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Red deer (Cervus elaphus) occupy Europe, Asia, the Caucasus regions, north Africa, Iran, and Asia (western and central). The subspecies of red deer include the Central European deer (C. e hippelaphus), Norwegian deer (C. e atlanticus), Scottish red deer (C. e scoticus), Spanish red deer (C. e hispanicus), Mesola red deer (C. e italicus), Corsican red deer (C. e corsicanus), Bactrian deer (C. e bactrianus), Yarkand deer (C. e yarkandensis), Barbary stag or Atlas deer (C. e barbarus), western European red deer (C. canadensis), Crimean red deer (C. e brauneri) and Caspian red deer (C. e maral).
The largest Iranian deer species, the Caspian red deer also known as noble deer, maral, and eastern red deerm is a subspecies of red deer which is the fourth-largest deer species. Recognized for its magnificent velvet antlers, the population of this subspecies has undergone drastic changes. The Cervus elaphus maral is native to the territories between the Caspian Sea and Black Sea. In the past, they inhabited the Zagros and the Alborz forests, but they are nearly eliminated from the Zargos neighborhood. The predecessor of the red deer appeared during the Miocene era in parts of Eurasia which can be deduced from fossil records and cave arts.
Keep reading this article for more interesting facts about the Capsian red deer.
Caspian red deer belong to the class of Mammal, family Cervidae, and genus Cervus.
The population of Caspian red deer is gradually decreasing due to hunting and poaching. Until 1930, this subspecies of deer has been hunted in Russia for its antlers which brought a major change to their population. From 1985 to 1994, the population dropped to only 800 Caspian red deer from 2500 in eastern Georgia but their current number is not listed.
The geographical distribution of red deer covers a large area including Europe, North Africa, Iran, New Zealand, Australia, Argentina, and Chile. The red deer is believed to have an origin some 12 million years ago. The Caspian red deer is native to the Caspian area of Iran, Asia Minor, Caucasus mountains bordering Asia and Europe, and Crimea.
The habitat distribution of Caspian red deer covers the forested region of Zagros and Alborz, hence they prefer open forests and terrain. National parks, like the Golestan National Park, possess a mixture of forest and alpine habitat that is also considered a favored habitat of the maral deer.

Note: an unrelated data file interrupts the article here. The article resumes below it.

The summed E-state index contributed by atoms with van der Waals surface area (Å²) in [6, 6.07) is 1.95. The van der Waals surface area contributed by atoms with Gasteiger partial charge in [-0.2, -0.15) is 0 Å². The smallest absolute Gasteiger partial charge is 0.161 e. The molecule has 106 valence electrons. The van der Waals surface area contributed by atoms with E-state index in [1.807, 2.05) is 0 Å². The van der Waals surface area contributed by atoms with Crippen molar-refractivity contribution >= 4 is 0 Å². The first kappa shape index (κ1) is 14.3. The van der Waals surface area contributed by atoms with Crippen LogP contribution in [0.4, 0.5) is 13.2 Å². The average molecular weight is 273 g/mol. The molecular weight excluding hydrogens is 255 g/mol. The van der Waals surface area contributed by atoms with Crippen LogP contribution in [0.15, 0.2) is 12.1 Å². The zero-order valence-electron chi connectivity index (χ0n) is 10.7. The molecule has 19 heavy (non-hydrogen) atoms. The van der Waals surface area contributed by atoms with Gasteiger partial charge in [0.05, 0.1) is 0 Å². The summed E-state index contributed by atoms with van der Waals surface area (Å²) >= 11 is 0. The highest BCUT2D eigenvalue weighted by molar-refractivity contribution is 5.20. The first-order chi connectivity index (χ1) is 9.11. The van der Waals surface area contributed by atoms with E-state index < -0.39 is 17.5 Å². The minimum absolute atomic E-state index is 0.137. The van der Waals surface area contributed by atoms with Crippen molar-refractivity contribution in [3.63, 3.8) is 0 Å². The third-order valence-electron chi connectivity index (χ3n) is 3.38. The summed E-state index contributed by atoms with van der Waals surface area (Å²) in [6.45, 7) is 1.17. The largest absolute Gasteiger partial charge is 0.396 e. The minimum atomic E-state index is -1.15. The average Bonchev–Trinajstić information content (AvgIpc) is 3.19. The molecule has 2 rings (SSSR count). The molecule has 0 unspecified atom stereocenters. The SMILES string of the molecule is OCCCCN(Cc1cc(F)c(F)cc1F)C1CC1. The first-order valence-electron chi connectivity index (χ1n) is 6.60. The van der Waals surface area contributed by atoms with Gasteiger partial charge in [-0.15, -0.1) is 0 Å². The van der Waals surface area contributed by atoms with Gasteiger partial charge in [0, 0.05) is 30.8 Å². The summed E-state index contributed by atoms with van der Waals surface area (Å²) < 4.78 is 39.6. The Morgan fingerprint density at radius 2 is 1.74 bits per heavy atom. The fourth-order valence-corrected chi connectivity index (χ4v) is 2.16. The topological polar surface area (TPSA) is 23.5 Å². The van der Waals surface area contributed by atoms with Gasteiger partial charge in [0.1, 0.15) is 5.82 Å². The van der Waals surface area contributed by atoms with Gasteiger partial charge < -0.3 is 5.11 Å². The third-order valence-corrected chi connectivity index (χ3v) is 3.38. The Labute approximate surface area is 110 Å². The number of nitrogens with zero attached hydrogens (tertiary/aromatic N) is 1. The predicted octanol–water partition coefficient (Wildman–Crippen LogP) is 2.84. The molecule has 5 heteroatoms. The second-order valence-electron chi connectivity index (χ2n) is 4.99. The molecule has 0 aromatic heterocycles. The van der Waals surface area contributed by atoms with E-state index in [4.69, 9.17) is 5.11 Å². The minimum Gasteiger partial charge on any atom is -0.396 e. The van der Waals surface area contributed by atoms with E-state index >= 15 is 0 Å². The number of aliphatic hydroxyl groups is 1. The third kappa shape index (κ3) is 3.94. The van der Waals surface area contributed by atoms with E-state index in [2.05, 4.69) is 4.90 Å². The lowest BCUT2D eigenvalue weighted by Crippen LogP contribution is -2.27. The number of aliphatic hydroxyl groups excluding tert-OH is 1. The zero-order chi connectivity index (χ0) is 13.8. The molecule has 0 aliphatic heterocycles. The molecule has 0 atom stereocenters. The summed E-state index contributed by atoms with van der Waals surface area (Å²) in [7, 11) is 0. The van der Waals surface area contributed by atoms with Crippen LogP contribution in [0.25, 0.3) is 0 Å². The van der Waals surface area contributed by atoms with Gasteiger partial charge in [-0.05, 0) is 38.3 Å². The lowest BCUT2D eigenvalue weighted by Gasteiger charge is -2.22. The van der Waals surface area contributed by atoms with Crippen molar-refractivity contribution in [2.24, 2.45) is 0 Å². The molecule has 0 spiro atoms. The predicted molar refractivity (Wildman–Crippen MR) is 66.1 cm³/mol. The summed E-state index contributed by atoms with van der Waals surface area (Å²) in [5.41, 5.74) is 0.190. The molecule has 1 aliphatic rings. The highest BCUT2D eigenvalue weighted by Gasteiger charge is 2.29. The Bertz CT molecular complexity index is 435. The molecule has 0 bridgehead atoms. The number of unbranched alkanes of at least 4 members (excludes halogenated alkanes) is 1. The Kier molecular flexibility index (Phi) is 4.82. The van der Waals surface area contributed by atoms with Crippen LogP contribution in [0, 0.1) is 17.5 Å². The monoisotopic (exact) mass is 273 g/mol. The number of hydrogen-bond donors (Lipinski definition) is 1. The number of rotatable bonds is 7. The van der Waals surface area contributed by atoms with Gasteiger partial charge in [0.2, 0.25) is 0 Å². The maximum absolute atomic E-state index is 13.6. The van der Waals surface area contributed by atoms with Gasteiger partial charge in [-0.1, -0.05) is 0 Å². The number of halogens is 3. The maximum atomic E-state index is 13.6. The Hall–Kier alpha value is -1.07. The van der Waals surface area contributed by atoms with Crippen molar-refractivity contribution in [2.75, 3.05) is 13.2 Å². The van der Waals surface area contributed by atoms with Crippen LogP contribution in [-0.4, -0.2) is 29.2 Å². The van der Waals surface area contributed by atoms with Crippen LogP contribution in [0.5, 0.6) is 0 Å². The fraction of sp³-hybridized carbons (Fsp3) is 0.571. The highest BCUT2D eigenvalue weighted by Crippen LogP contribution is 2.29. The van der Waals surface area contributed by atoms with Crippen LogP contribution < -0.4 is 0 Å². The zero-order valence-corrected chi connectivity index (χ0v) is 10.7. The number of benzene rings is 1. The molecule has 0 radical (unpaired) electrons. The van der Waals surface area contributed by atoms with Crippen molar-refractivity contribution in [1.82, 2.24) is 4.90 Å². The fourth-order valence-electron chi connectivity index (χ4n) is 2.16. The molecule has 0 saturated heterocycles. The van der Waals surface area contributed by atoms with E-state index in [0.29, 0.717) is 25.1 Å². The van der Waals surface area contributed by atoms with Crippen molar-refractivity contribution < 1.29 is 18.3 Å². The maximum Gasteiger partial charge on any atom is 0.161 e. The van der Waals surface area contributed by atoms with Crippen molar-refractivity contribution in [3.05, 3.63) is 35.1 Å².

Caspian red deer, except for the breeding season, can be spotted in a same-sex herd.
The average lifespan of a Caspian red deer in the wild is approximately 13 years and in captivity 20 years.
The Caspian red deer attains its sexual maturity when it turns two years old. The breeding season starts from August when the stags exhibit extremely competitive behavior. The process of mating is copulation and after mating successfully, the females give birth to one calf/fawn (very rarely two) after a gestation period of 240-262 days.
The Caspian red deer is considered to be a threatened species in Iran because of major population depletion in certain areas but the International Union for Conservation of Nature has Not Evaluated their conservation status, just like other subspecies including the Central European red deer, Scottish red deer, Mesola red deer, and Norwegian red deer.
The Caspian red deer is one of the biggest subspecies of red deer, inhabiting the areas of Caucasus, Asia Minor, and the western Caspian Sea. The size of a deer may vary according to the gender as females are comparatively smaller than the males. Males also have heavier neck muscles than female deer. Their average height is approximately 54 in (137 cm) and weigh 500-700 lb (230-320 kg). The color of their coat varies according to the season as in the summer, the coat is dark brown which changes to dark gray with the change of season. It also has unique antlers as the antlers of this subspecies can reach a length of 47 in (120 cm) in length which start developing during spring and shed during winter. The antlers are velvety as they are covered in extremely vascular skin to protect newly forming antlers.
* Please note that this is an image of a Spanish red deer, one of the other species of red deer. If you have an image of a Caspian red deer please let us know at [email protected].
This deer is a large subspecies with a calm temperament and unique impression. The babies are very cute, while the adults can appear intimidating because of the antlers.
The Caspian red deer is a nocturnal mammal and can be found in a same-sex herd for the majority of the year, except for the breeding season also known as ‘rut’. The males display competitive behavior and involve themselves in physical combat with other males to seize the attention of hinds. During the rut, the stags produce a unique roar to maintain the group of hinds because the females are persuaded by males with the loudest roar.